Stephen Garcia is the epitome of a student-athlete that forgot he was a student.
Garcia had every opportunity to succeed at the University of South Carolina, and with every chance he was given, he chose to throw it away.
The Gamecocks quarterback flashed greatness and had spurts of impressive production.
Now those moments will quickly be erased from fan's memories as they are forced to look back in disdain at the troubled path Garcia went down.
Stephen Garcia was not only not good enough for South Carolina. He was not good enough for NCAA athletics.
He was a highly touted recruit for the Gamecocks, but once on campus, he quickly showed that he was not ready for a collegiate lifestyle.
In Spring 2007, during his freshman year, Garcia was arrested twice. Once for public intoxication and once for keying a professor's car.
In March of 2008, still his freshman year, Garcia again showcased his juvenile tendencies by being cited for underage drinking and pulling a fire alarm.
He was suspended from the university for a short time before being reinstated and named the starting quarterback for the Gamecocks.
The lack of true repercussions may of been a driving factor in Garcia's continued troublesome behavior throughout his career.
Coach Steve Spurrier must of had a real soft spot in his heart for Garcia because he brought him back from suspension five times.
Spurrier continued to put his faith in Garcia even as he was let down time and again.
The quarterback was clearly a talent, throwing for over 7,500 yards in a Gamecocks uniform, but for Spurrier to repeatedly give chances to someone who was so clearly undeserving is a travesty.
Obviously the Ol' Ball Coach's job is to win football games, and when Spurrier finally found a suitable replacement this season in Connor Shaw he was quick to dismiss Garcia.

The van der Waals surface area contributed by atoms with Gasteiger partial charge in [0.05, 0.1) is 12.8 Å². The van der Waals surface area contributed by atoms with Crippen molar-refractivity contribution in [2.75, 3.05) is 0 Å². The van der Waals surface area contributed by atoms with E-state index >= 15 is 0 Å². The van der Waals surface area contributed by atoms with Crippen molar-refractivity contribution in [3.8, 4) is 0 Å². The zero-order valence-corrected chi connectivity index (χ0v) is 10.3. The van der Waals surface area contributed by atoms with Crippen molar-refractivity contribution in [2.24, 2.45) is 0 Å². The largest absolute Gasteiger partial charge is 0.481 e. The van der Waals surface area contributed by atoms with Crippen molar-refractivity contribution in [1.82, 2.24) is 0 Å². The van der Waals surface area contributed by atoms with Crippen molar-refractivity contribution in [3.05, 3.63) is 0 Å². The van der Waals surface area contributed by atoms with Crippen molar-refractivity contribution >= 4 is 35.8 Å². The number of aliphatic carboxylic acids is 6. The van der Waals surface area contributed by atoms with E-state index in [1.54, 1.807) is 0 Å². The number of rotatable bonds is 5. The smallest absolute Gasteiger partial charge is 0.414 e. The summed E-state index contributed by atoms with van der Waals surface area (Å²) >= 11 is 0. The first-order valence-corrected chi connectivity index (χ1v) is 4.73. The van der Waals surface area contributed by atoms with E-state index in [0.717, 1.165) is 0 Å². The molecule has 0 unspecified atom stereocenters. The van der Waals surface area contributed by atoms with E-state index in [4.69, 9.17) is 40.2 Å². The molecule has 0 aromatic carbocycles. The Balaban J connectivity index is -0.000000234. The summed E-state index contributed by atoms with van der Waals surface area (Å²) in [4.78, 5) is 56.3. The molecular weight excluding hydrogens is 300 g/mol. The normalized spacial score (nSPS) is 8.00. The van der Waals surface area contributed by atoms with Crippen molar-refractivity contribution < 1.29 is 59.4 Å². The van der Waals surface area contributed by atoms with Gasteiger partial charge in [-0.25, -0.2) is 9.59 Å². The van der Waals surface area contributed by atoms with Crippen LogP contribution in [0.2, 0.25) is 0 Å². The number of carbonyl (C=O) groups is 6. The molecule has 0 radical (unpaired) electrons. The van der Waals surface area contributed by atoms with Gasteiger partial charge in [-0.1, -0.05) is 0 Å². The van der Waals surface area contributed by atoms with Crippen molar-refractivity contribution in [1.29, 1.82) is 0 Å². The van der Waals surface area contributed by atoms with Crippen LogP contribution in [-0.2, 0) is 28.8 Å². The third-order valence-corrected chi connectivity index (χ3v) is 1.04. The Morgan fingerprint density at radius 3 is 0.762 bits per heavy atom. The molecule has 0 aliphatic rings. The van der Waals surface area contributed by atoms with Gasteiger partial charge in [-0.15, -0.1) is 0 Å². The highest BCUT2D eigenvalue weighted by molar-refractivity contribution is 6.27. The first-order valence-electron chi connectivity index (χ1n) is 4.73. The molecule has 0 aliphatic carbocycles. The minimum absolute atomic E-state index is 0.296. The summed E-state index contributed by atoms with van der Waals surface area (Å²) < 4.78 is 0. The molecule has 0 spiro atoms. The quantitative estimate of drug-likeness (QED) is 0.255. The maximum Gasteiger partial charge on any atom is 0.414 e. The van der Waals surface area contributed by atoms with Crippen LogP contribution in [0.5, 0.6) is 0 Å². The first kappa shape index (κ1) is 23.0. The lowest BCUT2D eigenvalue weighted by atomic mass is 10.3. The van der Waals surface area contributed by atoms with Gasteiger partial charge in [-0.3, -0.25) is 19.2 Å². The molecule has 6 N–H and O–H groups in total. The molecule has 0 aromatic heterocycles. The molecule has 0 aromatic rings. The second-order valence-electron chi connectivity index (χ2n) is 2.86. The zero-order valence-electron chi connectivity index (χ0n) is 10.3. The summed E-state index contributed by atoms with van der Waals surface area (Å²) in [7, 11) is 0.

Apparently five chances is fine, but six is just crossing the line.
Perhaps this is just speculation, but did Stephen Garcia ever seem to care that he was repeatedly given chances to clean up his act?
His biggest change in the offseason before his senior year was that he cut his long and shaggy hair.
Really? That's how you show you are focusing solely on football?
Garcia did not undergo formal counseling sessions after he was suspended in the spring. Instead he opted to have a few discussions with team doctors.
Being an NCAA athlete is a privilege, not a right. Stephen Garcia either forgot that along the way or never cared to begin with.
While Garcia was clearly a problem off the field, he also had his issues while actually playing for South Carolina.
The quarterback may of been named ALL-SEC Third Team in 2010, but he was a turnover prone player with a penchant for making crucial mistakes.
Garcia threw 10 and 14 interceptions respectively in the two seasons he was a full-time starter. His career completion percentage hovers at around only 56 percent.
Garcia was much maligned both on and off the field during his college career. He was never good enough to play in the NCAA and especially not for an SEC team such as South Carolina.